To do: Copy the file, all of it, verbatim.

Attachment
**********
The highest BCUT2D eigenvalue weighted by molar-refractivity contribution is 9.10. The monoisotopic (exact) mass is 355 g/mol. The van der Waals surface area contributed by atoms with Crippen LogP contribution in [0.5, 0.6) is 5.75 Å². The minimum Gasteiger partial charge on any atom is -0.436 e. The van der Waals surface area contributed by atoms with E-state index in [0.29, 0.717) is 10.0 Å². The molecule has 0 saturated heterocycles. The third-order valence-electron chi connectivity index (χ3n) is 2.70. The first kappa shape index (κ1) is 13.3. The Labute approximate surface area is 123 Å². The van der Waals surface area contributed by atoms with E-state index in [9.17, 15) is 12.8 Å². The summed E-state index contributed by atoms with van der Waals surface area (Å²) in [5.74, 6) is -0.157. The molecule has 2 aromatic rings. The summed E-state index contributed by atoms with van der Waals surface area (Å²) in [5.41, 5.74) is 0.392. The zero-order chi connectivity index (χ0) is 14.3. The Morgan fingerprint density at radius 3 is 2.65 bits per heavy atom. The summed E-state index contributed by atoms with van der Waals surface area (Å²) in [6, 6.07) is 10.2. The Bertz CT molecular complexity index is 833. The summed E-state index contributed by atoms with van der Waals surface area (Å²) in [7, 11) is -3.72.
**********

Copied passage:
The highest BCUT2D eigenvalue weighted by molar-refractivity contribution is 9.10. The monoisotopic (exact) mass is 355 g/mol. The van der Waals surface area contributed by atoms with Crippen LogP contribution in [0.5, 0.6) is 5.75 Å². The minimum Gasteiger partial charge on any atom is -0.436 e. The van der Waals surface area contributed by atoms with E-state index in [0.29, 0.717) is 10.0 Å². The molecule has 0 saturated heterocycles. The third-order valence-electron chi connectivity index (χ3n) is 2.70. The first kappa shape index (κ1) is 13.3. The Labute approximate surface area is 123 Å². The van der Waals surface area contributed by atoms with E-state index in [9.17, 15) is 12.8 Å². The summed E-state index contributed by atoms with van der Waals surface area (Å²) in [5.74, 6) is -0.157. The molecule has 2 aromatic rings. The summed E-state index contributed by atoms with van der Waals surface area (Å²) in [5.41, 5.74) is 0.392. The zero-order chi connectivity index (χ0) is 14.3. The Morgan fingerprint density at radius 3 is 2.65 bits per heavy atom. The summed E-state index contributed by atoms with van der Waals surface area (Å²) in [6, 6.07) is 10.2. The Bertz CT molecular complexity index is 833. The summed E-state index contributed by atoms with van der Waals surface area (Å²) in [7, 11) is -3.72.